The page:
Cerebral Palsy

Cerebral Palsy is "an umbrella term for a group of non-progressive, but often changing, motor impairment syndromes secondary to lesions or anomalies of the brain arising in the early stages of its development" (Kuban and Leviton, 1994). Congenital cerebral palsy (90% of cases) may be caused by inadequate blood or oxygen supply to the fetus, illness during pregnancy, premature birth, birth trauma, etc. Acquired cerebral palsy (10% of cases) may be caused in the first few months after birth by head trauma, infections (encephalitis, meningitis, herpes simplex, cytomegalovirus), exposure to toxic substances, severe malnutrition, child abuse, etc.

A wide variety of associated conditions may or may not exist for persons with cerebral palsy, but several of the most common include:

  • Seizure disorders
  • Vision impairment
  • Speech impairment
  • Hearing impairment
  • Scoliosis
  • Tonal problems
  • Bladder problems (urinary tract infection)
  • Excessive drooling
  • Poor nutrition
  • Depression
  • Joint contractures
  • Hip dislocation
  • Joint, muscle or other pain
  • Skin breakdown
  • Gastrointestinal problems (oral motor dysfunction, gastroesophageal reflux, esophagitis, gastritis, ulcers, constipation and bowel obstruction)
  • Pneumonia
  • Osteoporosis

Developmental disabilities: Resources for healthcare providers. (n.d.). Retrieved November 2002, from the Developmental Disabilities Health Information Network Web site: http://www.ddhealthinfo.org/ggrc/doc2.asp?ParentID=2850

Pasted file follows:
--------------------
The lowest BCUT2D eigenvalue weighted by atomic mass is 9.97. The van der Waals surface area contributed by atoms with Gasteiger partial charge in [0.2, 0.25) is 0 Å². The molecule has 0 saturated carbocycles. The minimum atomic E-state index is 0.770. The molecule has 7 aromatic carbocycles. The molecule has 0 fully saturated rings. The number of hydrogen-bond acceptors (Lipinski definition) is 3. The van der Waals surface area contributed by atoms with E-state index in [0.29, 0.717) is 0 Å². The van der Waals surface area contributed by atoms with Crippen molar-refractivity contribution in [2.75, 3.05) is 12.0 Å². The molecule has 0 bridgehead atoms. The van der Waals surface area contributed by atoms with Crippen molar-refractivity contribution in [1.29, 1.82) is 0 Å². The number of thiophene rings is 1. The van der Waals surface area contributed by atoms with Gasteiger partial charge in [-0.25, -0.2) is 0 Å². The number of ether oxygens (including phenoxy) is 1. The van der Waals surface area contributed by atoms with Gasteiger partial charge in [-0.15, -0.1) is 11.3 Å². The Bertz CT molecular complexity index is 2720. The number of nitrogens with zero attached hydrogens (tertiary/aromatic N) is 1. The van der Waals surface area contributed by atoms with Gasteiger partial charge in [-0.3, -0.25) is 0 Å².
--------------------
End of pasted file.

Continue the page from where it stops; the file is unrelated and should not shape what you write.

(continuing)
Several things are of primary consideration when treating individuals with cerebral palsy. First is that while many individuals with cerebral palsy also have mental retardation, the majority do not. It is important to recognize that an individual may have normal, or above normal intelligence even if he or she is unable to speak or communicate that level of intelligence in a more conventional way. Second is that persons with cerebral palsy often have various levels of speech impairment and may use augmentative communication devices, nonverbal communication, slow or difficult to understand speech, or a combination thereof. Third, cerebral palsy is often accompanied by various levels of mobility impairment. The person may require the use of a wheelchair, braces or other adaptive equipment. Being aware of these considerations beforehand and preparing appropriately will lessen the chance for awkward or inaccessible office situations.

Both speech and mobility considerations will be elaborated upon later. Remaining cognizant of both the potential for and possible severity of speech and mobility impairment in persons with cerebral palsy will help the physician in addressing these issues.

For more information about cerebral palsy:

General reading:

Aging and cerebral palsy:


Kuban, K., & Leviton, A. (1994). Cerebral palsy. New England Journal of Medicine, 330(3), 188-195.